Colour vision test

The Panel 16 Color Vision Test is similar to the well known Farnsworth Panel D-15 Test. In the Panel 16 test the colour surfaces are larger than in the Panel 15 test and thus measure colour perception in a larger area of the visual field. Since disorders affect colour vision in an irregular way, it is important to measure colour perception using test stimuli with different sizes. The large colour surface can be reduced to the standard size stimulus by using the gray circles included with the test.

Since in the Panel 16 test the coloured area is large, the test interests children more than the small caps of Panel D-15. The colour surface is covered with a thin protective coating and is therefore less likely to be destroyed if the child touches it.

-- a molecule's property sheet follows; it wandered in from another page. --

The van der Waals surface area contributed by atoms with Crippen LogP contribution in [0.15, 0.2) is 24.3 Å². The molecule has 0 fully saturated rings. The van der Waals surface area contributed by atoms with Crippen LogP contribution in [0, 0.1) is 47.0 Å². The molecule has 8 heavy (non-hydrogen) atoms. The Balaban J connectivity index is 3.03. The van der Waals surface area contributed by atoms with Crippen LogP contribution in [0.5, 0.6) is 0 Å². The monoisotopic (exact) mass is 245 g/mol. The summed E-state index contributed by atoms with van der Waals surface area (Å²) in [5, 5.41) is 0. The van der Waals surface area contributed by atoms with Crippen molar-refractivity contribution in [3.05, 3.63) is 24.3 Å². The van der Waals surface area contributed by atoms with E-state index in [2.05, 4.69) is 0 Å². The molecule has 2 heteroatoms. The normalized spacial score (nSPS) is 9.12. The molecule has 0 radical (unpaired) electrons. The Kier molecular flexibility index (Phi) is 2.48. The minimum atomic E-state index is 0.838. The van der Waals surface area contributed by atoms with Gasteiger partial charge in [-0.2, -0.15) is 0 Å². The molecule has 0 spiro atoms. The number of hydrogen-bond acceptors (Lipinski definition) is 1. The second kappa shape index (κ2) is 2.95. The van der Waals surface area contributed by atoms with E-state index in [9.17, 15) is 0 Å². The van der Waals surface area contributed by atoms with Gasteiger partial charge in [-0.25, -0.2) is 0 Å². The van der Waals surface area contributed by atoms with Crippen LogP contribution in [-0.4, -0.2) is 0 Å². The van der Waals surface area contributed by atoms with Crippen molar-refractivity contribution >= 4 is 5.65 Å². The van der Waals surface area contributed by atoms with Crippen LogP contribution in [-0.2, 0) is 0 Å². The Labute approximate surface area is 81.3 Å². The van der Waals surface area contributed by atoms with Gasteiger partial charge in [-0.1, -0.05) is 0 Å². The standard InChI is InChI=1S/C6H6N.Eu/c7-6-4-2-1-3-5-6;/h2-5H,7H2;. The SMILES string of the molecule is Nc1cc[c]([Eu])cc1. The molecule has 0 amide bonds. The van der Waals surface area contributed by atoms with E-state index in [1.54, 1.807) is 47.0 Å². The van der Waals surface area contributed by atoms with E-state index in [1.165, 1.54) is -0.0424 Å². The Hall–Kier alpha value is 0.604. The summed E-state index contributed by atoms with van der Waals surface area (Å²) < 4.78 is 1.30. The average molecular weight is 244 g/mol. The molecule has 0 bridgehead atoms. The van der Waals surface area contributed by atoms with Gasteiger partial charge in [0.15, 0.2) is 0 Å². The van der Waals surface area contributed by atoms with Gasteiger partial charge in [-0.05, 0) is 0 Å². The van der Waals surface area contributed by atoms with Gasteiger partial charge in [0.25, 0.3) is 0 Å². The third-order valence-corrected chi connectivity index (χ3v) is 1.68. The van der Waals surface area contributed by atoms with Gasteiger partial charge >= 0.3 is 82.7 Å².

When testing very young children two sets of the colour caps are used so that simple matching is possible:

  1. Place every third of the caps, six caps in all, on the table in front of the child.
  2. Choose the pair of one of the six colour caps, show it to the child and ask whether the child has a cap with the same colour. Move the cap from one cap on the table to the next to allow the child enough time of comparing. Older children can hold the cap themselves. Visually impaired children often prefer bringing the two caps closer to their eye to still increase the size of the stimulus.

  3. You can train this test situation also as a computer GAME.

The concept of same/different can be trained by using pieces of material or, as here, by painting the surfaces of two wooden blocks in six different colours. The child turns the block to find the same colour as the one shown by the therapist.

For assessment techniques see Testing Procedures, Older Children and Adults.

Paediatric Vision Tests I Vision Tests I Instructions Section I Main Page